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National Hills and Hollers

In the final hours of the horrors of 2020 and the Trump administration, something lovely has happened. West Virginia got its first national park! The state already had national rivers and historic trails and recreation areas, but not a proper national park. The New River Gorge area was the first place I explored in West Virginia, right before the switch over, and I've been back since, so I'm one of the very first people to visit it in its new official status, which is kind of cool. 

Turning land over to national parks management is not without some potential drawbacks, and I hope the status quo will be largely preserved. Hunters are opposed to losing acreage, but I don't know enough about hunting to say whether losing 4,000 out of 70,000 acres is a big deal. I hope they don't ban dogs from the trails. Acadia National Park has stayed dog friendly, so New River Gorge can too. I also hope they don't ban traditions, like Bridge Day. But mostly I hope they don't displace people. There are some desperately poor trailer communities along parts of the river that are now in the national park zone. Not even trailer/mobile homes, but old trailers and RVs from the 70s and 80s that clearly haven't been driven anywhere in the last two decades that are now parked in little clusters and in such states of disrepair that it's hard to believe people live in them, but they do. Uprooting these people would be cruel.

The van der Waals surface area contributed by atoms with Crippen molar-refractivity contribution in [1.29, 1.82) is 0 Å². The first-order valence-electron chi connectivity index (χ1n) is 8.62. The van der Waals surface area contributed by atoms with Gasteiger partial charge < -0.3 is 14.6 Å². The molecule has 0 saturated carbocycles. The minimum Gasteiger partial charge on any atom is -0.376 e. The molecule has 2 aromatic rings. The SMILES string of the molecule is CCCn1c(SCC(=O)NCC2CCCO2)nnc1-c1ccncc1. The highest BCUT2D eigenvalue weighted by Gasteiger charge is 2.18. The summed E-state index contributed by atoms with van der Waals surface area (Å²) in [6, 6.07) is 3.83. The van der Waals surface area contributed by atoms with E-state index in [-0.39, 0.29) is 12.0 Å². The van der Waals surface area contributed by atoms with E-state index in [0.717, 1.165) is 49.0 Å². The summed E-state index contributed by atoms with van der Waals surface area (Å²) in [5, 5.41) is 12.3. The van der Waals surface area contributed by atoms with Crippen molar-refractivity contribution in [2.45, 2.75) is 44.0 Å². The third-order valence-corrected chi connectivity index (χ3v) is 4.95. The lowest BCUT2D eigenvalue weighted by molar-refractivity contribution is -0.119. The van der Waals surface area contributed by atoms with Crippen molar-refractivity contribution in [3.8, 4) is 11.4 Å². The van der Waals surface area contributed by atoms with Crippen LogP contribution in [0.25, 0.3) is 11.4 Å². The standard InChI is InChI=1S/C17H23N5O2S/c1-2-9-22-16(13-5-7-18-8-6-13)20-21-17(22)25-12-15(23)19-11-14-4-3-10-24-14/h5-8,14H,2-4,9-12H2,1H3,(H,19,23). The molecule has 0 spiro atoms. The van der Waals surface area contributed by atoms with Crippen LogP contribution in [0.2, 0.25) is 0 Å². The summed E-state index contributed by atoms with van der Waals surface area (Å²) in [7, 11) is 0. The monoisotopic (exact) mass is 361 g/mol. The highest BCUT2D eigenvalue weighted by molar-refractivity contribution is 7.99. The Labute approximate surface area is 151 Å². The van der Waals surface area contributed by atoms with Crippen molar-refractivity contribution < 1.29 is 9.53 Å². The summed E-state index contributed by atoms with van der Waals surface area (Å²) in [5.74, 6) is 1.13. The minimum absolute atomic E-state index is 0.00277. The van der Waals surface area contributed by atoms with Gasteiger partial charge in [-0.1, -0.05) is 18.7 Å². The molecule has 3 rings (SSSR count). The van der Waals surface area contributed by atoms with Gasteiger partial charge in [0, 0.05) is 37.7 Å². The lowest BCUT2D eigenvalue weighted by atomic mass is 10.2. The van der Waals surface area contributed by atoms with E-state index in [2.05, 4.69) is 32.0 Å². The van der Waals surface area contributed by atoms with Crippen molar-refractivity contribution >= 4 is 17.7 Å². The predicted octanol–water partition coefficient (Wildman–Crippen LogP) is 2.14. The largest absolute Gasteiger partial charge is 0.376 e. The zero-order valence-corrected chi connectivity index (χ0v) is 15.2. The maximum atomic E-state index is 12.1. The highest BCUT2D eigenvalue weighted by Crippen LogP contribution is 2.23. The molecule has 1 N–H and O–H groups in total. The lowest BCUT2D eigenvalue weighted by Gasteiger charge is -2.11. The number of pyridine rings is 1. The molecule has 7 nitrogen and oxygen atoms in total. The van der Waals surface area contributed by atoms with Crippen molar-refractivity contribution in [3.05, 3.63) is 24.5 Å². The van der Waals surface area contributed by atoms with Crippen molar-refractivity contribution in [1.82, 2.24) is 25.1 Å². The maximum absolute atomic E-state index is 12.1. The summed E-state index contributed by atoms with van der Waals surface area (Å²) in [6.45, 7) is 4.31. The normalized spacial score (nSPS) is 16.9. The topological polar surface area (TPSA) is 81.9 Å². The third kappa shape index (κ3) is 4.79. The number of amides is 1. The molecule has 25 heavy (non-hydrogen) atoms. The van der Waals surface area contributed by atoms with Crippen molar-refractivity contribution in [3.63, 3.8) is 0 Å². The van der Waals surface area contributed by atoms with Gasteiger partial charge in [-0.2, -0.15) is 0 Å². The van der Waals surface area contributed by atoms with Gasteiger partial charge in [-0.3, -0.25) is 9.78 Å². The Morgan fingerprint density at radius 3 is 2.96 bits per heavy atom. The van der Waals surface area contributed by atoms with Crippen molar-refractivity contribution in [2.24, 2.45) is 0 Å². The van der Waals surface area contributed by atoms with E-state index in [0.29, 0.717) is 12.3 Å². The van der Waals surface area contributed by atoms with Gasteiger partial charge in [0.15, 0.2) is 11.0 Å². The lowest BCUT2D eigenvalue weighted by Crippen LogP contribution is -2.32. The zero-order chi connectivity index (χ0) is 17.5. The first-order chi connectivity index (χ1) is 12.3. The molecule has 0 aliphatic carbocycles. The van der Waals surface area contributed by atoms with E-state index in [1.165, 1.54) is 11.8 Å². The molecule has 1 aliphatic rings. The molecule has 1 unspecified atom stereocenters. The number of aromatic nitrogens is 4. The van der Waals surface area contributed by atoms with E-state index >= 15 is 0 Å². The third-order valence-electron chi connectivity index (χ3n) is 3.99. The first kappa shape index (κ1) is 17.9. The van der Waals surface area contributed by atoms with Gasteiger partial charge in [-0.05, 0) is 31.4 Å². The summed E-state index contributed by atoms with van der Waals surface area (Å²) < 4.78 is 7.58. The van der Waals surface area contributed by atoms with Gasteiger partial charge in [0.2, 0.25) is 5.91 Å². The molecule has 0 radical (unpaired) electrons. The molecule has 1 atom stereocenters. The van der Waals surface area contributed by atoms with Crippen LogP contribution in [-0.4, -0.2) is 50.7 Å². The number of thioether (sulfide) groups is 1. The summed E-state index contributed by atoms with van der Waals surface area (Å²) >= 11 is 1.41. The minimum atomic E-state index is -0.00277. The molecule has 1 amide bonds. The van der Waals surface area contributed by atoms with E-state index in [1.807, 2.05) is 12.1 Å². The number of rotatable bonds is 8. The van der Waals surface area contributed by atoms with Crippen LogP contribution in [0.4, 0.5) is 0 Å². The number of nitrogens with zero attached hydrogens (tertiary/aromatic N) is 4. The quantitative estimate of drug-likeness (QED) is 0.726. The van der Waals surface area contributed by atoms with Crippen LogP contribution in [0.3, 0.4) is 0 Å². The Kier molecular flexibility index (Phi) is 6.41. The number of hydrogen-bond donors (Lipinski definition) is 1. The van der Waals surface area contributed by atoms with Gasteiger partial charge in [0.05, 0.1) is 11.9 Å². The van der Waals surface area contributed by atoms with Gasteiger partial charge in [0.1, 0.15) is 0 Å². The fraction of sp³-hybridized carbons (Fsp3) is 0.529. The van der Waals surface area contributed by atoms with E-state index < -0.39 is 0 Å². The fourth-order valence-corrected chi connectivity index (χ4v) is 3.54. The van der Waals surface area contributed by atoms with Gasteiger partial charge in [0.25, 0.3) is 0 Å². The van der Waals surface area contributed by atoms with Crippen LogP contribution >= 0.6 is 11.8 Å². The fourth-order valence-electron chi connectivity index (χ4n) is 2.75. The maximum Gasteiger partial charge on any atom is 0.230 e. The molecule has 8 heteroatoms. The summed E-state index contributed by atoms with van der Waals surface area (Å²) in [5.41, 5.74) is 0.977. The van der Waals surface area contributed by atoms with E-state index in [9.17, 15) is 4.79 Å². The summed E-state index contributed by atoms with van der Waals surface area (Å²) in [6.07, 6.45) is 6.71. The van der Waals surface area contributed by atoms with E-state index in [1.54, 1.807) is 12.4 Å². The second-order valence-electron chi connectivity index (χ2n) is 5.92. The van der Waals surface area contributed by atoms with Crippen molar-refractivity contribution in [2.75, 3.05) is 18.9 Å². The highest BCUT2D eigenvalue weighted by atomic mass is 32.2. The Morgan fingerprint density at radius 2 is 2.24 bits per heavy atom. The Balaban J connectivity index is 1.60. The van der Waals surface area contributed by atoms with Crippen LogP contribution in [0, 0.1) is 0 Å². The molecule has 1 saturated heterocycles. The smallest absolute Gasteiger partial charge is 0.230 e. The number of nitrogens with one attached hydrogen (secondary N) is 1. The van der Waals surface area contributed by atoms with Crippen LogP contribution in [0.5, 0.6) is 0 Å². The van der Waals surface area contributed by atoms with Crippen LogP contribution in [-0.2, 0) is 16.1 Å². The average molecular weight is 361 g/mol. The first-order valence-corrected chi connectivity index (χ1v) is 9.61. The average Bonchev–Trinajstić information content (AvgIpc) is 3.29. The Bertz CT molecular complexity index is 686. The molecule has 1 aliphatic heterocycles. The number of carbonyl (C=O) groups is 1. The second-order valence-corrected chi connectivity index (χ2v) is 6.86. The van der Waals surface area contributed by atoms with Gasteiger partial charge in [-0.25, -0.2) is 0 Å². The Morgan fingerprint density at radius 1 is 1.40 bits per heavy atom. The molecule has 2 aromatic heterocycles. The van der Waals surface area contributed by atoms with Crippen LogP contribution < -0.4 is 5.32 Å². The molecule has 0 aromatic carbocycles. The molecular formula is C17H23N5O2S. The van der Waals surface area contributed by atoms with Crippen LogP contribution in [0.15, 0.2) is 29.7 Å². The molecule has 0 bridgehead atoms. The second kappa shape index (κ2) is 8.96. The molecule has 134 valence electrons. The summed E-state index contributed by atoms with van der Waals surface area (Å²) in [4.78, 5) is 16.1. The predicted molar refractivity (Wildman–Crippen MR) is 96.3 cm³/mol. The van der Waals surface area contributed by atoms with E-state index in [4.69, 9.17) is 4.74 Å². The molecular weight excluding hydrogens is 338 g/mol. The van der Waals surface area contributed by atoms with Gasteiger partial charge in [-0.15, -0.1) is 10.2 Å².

Really, though, this new status is great. Plenty of people (like me!) follow the trails of the national parks, trying to make it to all of them eventually. People who have skipped over this region of West Virginia because it was only a national river really missed out. The nature and hiking and fishing and exploring and scenery in this area thrills me. I could never tire of driving up and down the hills and hollers. I hope the national park designation brings more people here and injects some money into the economy in the process.

Here are some views of America's newest national park. 

woman and dog on bridge in forest

river bending around landmass

bridge over river gorge

Come see them yourself, and while you're at it, visit some of the other incredible state parks in the area. West Virginia has an excellent network of state parks, many of them in the southern part of the state where I'm staying. I've enjoyed them thoroughly this time of year and imagine they are spectacular in the summer. Rent a cabin and stay for a week or two or five; you won't run out of things to do.

woman hiking in rainy forest

tower overlooking valley

river going around a bend

waterfall in winter

valley overlook